The Cooperative Research and Development Agreement signed by ORNL (The US Dept of Energy’s Oak Ridge National Laboratory) to work with Local Motors for developing technology that will allow them to devise ways to produce cleaner and more efficient vehicles and vehicle manufacturing techniques. The intention is to lower production time, reduce cost, improve safety and increase mechanical flexibility without sacrificing aesthetics using both traditional and modern 3D printing and manufacturing techniques.
According to Local Motors’ CEO, Jay Rogers: “Invoking the principle of open-source, this partnership – and future efforts like it – will drive a true paradigm shift in hardware product development and automotive manufacturing technologies … We are living in a time when speed to market trumps slow-going protectionism. Local Motors’ open development platform is what delivers this very speed.”
Local Motors fully embraces open source development by allowing their large community of users to actually participate in the design process. They contribute ideas, feedback and expose Local Motors current projects to a wider range of critique and scrutiny. They also take great care to use locally sourced materials with the intention of creating more energy efficient vehicles that can be tailored to local and small scale needs. They also make child-sized Lamborghini’s, which I mention because I want one, as I’m pretty sure that I could teach my cat to drive it.
The Oak Ridge National Lab is the United States top high-tech research laboratory and they’re basically the guys who perfected the nuclear reactor. Their Manufacturing Demonstration Facility focuses on the exploration of cutting-edge manufacturing techniques, including subtractive, additive and digital. The goal being to aid the manufacturing industry in adopting new technologies and production techniques that can reduce energy consumption, greenhouse gas emissions and create new high paying jobs. They are essentially the backbone of the United States research and development community.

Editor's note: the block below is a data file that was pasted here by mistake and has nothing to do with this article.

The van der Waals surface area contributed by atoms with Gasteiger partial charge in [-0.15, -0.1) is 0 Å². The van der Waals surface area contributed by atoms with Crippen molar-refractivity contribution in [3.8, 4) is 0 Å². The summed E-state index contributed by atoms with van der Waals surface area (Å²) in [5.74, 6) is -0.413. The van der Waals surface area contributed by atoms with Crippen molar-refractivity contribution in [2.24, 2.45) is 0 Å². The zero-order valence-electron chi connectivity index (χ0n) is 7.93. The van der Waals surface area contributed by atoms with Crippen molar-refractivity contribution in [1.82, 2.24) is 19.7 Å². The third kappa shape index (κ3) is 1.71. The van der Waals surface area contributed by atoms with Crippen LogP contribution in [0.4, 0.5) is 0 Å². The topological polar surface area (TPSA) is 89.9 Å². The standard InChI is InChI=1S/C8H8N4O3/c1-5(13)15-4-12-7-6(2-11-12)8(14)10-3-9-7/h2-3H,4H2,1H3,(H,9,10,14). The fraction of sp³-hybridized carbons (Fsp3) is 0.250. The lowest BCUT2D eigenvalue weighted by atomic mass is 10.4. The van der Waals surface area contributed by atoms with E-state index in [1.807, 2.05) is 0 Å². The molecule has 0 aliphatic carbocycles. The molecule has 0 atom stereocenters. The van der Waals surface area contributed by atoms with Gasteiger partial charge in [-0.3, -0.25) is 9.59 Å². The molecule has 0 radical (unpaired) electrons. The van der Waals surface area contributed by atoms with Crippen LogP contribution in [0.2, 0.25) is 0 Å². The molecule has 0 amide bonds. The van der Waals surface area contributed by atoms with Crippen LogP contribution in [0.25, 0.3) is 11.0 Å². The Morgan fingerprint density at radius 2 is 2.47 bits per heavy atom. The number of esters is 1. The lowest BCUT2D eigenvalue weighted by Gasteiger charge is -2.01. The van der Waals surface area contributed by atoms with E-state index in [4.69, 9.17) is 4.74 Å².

“ORNL prides itself on ‘solving the unsolvable’ and ‘making the unmakeable, this partnership will help push the envelope on emerging technologies, such as large scale additive manufacturing, and help accelerate the growth of manufacturing in the United States,” said Energy & Transportation Science Division’s Dr. Lonnie J. Love.
The United States’ top technology research lab teaming up with a major proponent of open source technology development is certain to produce some spectacular results and hopefully a mass-produced 3D printed car. I’d like mine in red please.
If you think you have something to add to the development of the first production 3D printed car, then head over to Local Motors and get started. And If you want to learn more about what ORNL does, check out their YouTube page. You will lose a few hours though, don’t say that I didn’t warn you.